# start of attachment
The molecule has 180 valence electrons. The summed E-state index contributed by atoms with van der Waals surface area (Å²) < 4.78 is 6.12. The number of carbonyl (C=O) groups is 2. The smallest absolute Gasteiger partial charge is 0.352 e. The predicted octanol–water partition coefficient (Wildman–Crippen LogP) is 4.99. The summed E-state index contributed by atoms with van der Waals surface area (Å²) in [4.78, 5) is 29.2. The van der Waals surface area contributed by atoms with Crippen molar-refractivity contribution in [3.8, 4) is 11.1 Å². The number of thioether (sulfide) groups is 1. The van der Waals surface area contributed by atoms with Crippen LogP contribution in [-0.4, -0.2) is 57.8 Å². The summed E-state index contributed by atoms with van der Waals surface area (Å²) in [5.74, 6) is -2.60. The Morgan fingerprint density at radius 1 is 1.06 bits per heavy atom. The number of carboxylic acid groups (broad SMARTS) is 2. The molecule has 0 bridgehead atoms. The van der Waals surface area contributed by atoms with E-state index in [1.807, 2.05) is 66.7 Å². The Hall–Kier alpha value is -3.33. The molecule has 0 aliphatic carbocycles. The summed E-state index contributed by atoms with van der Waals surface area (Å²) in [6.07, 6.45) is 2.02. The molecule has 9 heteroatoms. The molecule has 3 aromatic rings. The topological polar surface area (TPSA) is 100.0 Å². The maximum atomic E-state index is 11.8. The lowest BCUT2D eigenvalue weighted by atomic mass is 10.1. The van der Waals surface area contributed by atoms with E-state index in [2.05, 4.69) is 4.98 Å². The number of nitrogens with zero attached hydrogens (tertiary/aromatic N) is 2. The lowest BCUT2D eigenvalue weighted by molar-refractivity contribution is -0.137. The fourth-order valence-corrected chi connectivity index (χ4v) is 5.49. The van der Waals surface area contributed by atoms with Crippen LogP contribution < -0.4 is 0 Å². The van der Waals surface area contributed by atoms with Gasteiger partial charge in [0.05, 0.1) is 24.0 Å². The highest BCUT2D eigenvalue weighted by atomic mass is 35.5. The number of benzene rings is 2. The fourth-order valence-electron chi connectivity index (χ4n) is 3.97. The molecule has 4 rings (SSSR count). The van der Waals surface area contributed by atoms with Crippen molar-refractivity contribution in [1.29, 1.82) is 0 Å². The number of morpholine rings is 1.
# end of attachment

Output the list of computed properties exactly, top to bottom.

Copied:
The molecule has 180 valence electrons. The summed E-state index contributed by atoms with van der Waals surface area (Å²) < 4.78 is 6.12. The number of carbonyl (C=O) groups is 2. The smallest absolute Gasteiger partial charge is 0.352 e. The predicted octanol–water partition coefficient (Wildman–Crippen LogP) is 4.99. The summed E-state index contributed by atoms with van der Waals surface area (Å²) in [4.78, 5) is 29.2. The van der Waals surface area contributed by atoms with Crippen molar-refractivity contribution in [3.8, 4) is 11.1 Å². The number of thioether (sulfide) groups is 1. The van der Waals surface area contributed by atoms with Crippen LogP contribution in [-0.4, -0.2) is 57.8 Å². The summed E-state index contributed by atoms with van der Waals surface area (Å²) in [5.74, 6) is -2.60. The Morgan fingerprint density at radius 1 is 1.06 bits per heavy atom. The number of carboxylic acid groups (broad SMARTS) is 2. The molecule has 0 bridgehead atoms. The van der Waals surface area contributed by atoms with E-state index in [1.807, 2.05) is 66.7 Å². The Hall–Kier alpha value is -3.33. The molecule has 0 aliphatic carbocycles. The summed E-state index contributed by atoms with van der Waals surface area (Å²) in [6.07, 6.45) is 2.02. The molecule has 9 heteroatoms. The molecule has 3 aromatic rings. The topological polar surface area (TPSA) is 100.0 Å². The maximum atomic E-state index is 11.8. The lowest BCUT2D eigenvalue weighted by atomic mass is 10.1. The van der Waals surface area contributed by atoms with E-state index in [2.05, 4.69) is 4.98 Å². The number of nitrogens with zero attached hydrogens (tertiary/aromatic N) is 2. The lowest BCUT2D eigenvalue weighted by molar-refractivity contribution is -0.137. The fourth-order valence-corrected chi connectivity index (χ4v) is 5.49. The van der Waals surface area contributed by atoms with Crippen LogP contribution < -0.4 is 0 Å². The van der Waals surface area contributed by atoms with Gasteiger partial charge in [0.05, 0.1) is 24.0 Å². The highest BCUT2D eigenvalue weighted by atomic mass is 35.5. The number of benzene rings is 2. The fourth-order valence-electron chi connectivity index (χ4n) is 3.97. The molecule has 4 rings (SSSR count). The van der Waals surface area contributed by atoms with Crippen molar-refractivity contribution in [1.29, 1.82) is 0 Å². The number of morpholine rings is 1.